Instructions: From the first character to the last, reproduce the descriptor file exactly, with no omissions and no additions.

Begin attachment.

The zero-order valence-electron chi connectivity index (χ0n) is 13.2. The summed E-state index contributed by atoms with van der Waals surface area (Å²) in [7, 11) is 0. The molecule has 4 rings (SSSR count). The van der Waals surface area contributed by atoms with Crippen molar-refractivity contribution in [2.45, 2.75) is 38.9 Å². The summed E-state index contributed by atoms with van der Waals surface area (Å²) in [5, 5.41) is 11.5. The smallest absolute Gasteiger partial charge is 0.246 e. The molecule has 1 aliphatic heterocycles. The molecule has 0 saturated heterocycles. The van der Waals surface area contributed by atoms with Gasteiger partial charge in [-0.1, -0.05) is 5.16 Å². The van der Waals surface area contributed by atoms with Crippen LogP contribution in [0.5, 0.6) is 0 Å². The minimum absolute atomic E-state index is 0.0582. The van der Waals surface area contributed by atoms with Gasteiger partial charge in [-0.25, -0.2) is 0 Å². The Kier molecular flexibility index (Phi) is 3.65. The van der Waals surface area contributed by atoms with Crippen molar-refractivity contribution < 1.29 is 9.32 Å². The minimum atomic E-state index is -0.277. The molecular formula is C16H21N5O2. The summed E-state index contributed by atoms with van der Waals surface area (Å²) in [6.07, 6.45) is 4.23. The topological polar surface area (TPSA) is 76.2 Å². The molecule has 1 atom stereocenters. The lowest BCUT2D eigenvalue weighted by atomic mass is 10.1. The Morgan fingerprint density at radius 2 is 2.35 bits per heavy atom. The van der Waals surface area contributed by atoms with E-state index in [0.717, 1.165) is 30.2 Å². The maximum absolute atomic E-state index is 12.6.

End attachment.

The zero-order valence-electron chi connectivity index (χ0n) is 13.2. The summed E-state index contributed by atoms with van der Waals surface area (Å²) in [7, 11) is 0. The molecule has 4 rings (SSSR count). The van der Waals surface area contributed by atoms with Crippen molar-refractivity contribution in [2.45, 2.75) is 38.9 Å². The summed E-state index contributed by atoms with van der Waals surface area (Å²) in [5, 5.41) is 11.5. The smallest absolute Gasteiger partial charge is 0.246 e. The molecule has 1 aliphatic heterocycles. The molecule has 0 saturated heterocycles. The van der Waals surface area contributed by atoms with Gasteiger partial charge in [-0.1, -0.05) is 5.16 Å². The van der Waals surface area contributed by atoms with Crippen LogP contribution in [0.5, 0.6) is 0 Å². The minimum absolute atomic E-state index is 0.0582. The van der Waals surface area contributed by atoms with Gasteiger partial charge in [-0.25, -0.2) is 0 Å². The Kier molecular flexibility index (Phi) is 3.65. The van der Waals surface area contributed by atoms with Crippen molar-refractivity contribution < 1.29 is 9.32 Å². The minimum atomic E-state index is -0.277. The molecular formula is C16H21N5O2. The summed E-state index contributed by atoms with van der Waals surface area (Å²) in [6.07, 6.45) is 4.23. The topological polar surface area (TPSA) is 76.2 Å². The molecule has 1 atom stereocenters. The lowest BCUT2D eigenvalue weighted by atomic mass is 10.1. The Morgan fingerprint density at radius 2 is 2.35 bits per heavy atom. The van der Waals surface area contributed by atoms with E-state index in [0.717, 1.165) is 30.2 Å². The maximum absolute atomic E-state index is 12.6.